Separation can be a daunting process. Even more so when there are decisions to be made about finances and future arrangements for children. But Court proceedings aren’t the only route...
The alternatives to Court
Many people think protracted Court proceedings are the only way to reach a settlement, but that’s not always the case. It’s a financially and emotionally expensive route to go down, and has an inherent risk - there’s no guarantee it will go in your favour.
There are many cost effective and easy ways to make those all-important decisions and agree on what’s best for you and your family outside of the Courts.
The collaborative route
The collaborative process is used to resolve financial issues and involves you and your former partner each appointing a collaboratively trained lawyer to assist you throughout the process.
To begin with, you and your former partner will each separately meet your appointed collaborative lawyers and discuss what matters you’d like to resolve. Your legal representatives will then arrange a mutually convenient time for you all to meet and discuss the best way forward. These meetings are usually referred to as ‘round table meetings’ or ‘four-way meetings’.
At the start of the process, you and your former partner and your respective representatives, will all sign an agreement to show you’re all willing to commit to coming to an agreement without the need for Court. During the meetings, you’ll discuss each of your concerns and your representatives will advise on how best to come to an agreement that works for both of you.
Once an agreement has been made, a document detailing the agreement will be drawn up and signed by all parties. Your representative will then discuss what else needs to be done in order to implement the agreement.
One downside is that if the collaborative process breaks down and Court proceedings start, your collaborative lawyer won’t be able to represent you, so you’d need to appoint a new solicitor.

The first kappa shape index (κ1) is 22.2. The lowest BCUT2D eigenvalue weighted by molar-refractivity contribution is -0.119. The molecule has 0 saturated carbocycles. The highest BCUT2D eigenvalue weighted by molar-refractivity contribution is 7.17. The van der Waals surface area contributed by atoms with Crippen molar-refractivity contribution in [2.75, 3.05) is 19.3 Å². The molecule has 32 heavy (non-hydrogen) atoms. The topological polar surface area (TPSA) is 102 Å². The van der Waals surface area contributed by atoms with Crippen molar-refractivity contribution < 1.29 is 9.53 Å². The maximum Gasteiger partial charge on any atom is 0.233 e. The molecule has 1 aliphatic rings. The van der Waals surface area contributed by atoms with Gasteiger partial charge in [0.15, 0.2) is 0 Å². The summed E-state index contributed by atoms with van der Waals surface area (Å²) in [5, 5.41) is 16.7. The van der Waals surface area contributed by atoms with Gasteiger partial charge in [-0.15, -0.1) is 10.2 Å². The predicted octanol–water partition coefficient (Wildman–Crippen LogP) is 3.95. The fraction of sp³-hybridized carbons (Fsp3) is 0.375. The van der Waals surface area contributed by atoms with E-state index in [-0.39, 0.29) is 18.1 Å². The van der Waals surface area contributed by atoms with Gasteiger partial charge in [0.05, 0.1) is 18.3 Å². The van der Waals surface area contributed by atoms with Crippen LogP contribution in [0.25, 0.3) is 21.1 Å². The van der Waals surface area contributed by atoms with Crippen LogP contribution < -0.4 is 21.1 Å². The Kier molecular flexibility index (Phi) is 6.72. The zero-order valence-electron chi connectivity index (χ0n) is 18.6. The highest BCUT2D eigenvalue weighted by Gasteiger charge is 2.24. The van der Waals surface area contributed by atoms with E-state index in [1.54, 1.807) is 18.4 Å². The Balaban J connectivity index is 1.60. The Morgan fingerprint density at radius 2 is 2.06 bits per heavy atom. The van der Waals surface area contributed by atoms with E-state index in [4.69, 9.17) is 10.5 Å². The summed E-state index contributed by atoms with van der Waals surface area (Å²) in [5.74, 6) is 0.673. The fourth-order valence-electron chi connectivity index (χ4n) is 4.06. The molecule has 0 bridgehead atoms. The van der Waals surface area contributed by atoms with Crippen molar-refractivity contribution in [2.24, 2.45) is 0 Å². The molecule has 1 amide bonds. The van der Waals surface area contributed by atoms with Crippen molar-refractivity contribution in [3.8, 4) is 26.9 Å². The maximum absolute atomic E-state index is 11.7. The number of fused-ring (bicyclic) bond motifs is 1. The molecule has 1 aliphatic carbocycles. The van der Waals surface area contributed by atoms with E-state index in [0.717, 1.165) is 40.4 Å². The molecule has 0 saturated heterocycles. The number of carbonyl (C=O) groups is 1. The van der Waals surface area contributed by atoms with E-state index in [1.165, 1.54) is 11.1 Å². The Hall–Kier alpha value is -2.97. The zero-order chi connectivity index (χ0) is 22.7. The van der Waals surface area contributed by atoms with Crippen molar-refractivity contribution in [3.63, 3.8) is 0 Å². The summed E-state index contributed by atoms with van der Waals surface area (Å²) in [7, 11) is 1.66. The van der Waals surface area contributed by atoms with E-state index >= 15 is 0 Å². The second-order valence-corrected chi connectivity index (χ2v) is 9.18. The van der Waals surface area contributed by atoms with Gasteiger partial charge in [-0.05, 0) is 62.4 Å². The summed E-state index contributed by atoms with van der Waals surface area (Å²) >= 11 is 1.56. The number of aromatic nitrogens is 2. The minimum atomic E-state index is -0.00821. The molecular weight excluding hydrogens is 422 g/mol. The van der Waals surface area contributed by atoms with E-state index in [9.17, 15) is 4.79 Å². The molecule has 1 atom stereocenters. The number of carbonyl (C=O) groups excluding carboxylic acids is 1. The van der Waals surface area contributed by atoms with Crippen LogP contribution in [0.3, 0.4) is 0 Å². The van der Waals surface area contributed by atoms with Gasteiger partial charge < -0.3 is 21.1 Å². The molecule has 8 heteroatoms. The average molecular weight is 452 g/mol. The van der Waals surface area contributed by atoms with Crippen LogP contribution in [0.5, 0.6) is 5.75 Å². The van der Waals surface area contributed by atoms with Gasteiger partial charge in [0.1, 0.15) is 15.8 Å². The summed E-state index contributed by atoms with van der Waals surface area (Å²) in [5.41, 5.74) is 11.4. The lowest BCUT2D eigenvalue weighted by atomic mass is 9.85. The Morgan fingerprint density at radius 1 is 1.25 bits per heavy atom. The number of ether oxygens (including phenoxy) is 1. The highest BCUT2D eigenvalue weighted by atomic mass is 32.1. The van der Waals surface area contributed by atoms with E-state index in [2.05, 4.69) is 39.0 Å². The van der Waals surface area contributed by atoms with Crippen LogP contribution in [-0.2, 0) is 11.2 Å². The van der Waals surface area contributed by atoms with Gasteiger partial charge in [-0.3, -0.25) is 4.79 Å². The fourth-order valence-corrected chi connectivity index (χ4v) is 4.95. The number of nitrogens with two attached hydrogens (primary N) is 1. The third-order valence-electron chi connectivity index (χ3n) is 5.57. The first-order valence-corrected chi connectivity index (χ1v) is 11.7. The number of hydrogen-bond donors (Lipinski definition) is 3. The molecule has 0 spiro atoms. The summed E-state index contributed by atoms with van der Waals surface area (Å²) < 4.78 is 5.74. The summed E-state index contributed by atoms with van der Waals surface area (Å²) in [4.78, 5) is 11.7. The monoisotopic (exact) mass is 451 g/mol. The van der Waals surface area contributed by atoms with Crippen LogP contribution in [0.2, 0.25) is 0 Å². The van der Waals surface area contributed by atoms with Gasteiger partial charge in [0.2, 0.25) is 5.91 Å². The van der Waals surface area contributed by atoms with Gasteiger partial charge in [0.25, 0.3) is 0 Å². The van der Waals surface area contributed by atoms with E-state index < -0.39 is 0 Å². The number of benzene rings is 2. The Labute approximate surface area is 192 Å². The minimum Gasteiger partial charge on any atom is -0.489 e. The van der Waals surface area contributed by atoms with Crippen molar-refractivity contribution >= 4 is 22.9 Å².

The mediation route
Mediation is a process which involves you and your former partner meeting with a trained mediator to discuss your issues around the separation, including your finances and children.
Your solicitor can refer you to a mediator or you can find one yourself. Before the process starts, the mediator will meet with both you and your former partner to make sure that mediation is the right choice for you.
Mediators are non-biased during the meetings and can’t give you advice, however they can help you to come to an agreement on any issues you have. The key to mediation is communication and compromise.
Once the process is finished and an agreement has been reached, your mediator will draft this into a Memorandum of Understanding. Your solicitor can then use this to make the agreement you’ve reached legally binding.
The arbitration route
Arbitration is for financial matters. It’s similar to the Court process, but it’s often a faster and more cost-effective approach. You’ll be able to choose your arbitrator who will look at both you and your former partner’s positions, plus any evidence such as financial information. Depending on the case itself, there may be a need to have a preliminary or Final Hearing, but it’s possible for these to be dealt with on paper, rather than a face-to-face hearing.
After a decision has been reached, the arbitrator will give a ruling called an award, which will be binding.
During the arbitration process, you can still be represented by your solicitor who will support you throughout the process.
We’re great Advocates of Alternative Dispute Resolution and will always try and assist you in finding the most cost effective method of resolution. Please contact our family team to discuss your options on 01908 660966 or 01604 828282 for a confidential conversation on how we can help..
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